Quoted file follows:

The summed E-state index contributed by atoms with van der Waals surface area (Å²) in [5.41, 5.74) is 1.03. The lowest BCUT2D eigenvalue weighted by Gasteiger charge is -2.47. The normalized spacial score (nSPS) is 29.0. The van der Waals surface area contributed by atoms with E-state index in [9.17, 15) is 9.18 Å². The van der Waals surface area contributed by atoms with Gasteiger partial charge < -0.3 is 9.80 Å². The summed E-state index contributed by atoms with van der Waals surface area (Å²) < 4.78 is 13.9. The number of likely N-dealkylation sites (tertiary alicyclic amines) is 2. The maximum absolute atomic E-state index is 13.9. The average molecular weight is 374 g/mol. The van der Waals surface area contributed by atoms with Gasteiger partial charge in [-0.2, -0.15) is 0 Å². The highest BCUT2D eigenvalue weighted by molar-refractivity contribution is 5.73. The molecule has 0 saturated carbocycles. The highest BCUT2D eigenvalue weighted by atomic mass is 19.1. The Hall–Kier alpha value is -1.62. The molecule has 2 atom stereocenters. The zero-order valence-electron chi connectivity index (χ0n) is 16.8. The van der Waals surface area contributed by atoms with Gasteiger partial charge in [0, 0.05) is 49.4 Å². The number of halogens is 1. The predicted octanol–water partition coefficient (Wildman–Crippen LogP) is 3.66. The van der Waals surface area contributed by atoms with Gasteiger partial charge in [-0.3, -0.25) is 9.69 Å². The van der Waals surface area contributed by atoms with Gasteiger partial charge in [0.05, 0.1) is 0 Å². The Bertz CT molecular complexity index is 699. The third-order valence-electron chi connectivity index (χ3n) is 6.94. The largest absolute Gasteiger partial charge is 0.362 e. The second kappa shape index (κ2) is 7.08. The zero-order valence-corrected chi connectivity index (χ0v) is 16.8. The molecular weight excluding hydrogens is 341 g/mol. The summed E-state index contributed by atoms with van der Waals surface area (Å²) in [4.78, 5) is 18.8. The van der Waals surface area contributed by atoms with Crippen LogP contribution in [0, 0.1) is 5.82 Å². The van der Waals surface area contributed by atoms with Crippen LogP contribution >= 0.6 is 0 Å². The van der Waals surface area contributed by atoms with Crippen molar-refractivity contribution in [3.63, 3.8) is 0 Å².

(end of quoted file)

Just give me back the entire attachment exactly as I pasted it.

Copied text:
The summed E-state index contributed by atoms with van der Waals surface area (Å²) in [5.41, 5.74) is 1.03. The lowest BCUT2D eigenvalue weighted by Gasteiger charge is -2.47. The normalized spacial score (nSPS) is 29.0. The van der Waals surface area contributed by atoms with E-state index in [9.17, 15) is 9.18 Å². The van der Waals surface area contributed by atoms with Gasteiger partial charge < -0.3 is 9.80 Å². The summed E-state index contributed by atoms with van der Waals surface area (Å²) < 4.78 is 13.9. The number of likely N-dealkylation sites (tertiary alicyclic amines) is 2. The maximum absolute atomic E-state index is 13.9. The average molecular weight is 374 g/mol. The van der Waals surface area contributed by atoms with Gasteiger partial charge in [-0.2, -0.15) is 0 Å². The highest BCUT2D eigenvalue weighted by molar-refractivity contribution is 5.73. The molecule has 0 saturated carbocycles. The highest BCUT2D eigenvalue weighted by atomic mass is 19.1. The Hall–Kier alpha value is -1.62. The molecule has 2 atom stereocenters. The zero-order valence-electron chi connectivity index (χ0n) is 16.8. The van der Waals surface area contributed by atoms with Gasteiger partial charge in [0, 0.05) is 49.4 Å². The number of halogens is 1. The predicted octanol–water partition coefficient (Wildman–Crippen LogP) is 3.66. The van der Waals surface area contributed by atoms with Gasteiger partial charge in [-0.3, -0.25) is 9.69 Å². The van der Waals surface area contributed by atoms with Gasteiger partial charge in [0.05, 0.1) is 0 Å². The Bertz CT molecular complexity index is 699. The third-order valence-electron chi connectivity index (χ3n) is 6.94. The largest absolute Gasteiger partial charge is 0.362 e. The second kappa shape index (κ2) is 7.08. The zero-order valence-corrected chi connectivity index (χ0v) is 16.8. The molecular weight excluding hydrogens is 341 g/mol. The summed E-state index contributed by atoms with van der Waals surface area (Å²) in [4.78, 5) is 18.8. The van der Waals surface area contributed by atoms with Crippen LogP contribution in [0, 0.1) is 5.82 Å². The van der Waals surface area contributed by atoms with Crippen LogP contribution >= 0.6 is 0 Å². The van der Waals surface area contributed by atoms with Crippen molar-refractivity contribution in [3.63, 3.8) is 0 Å².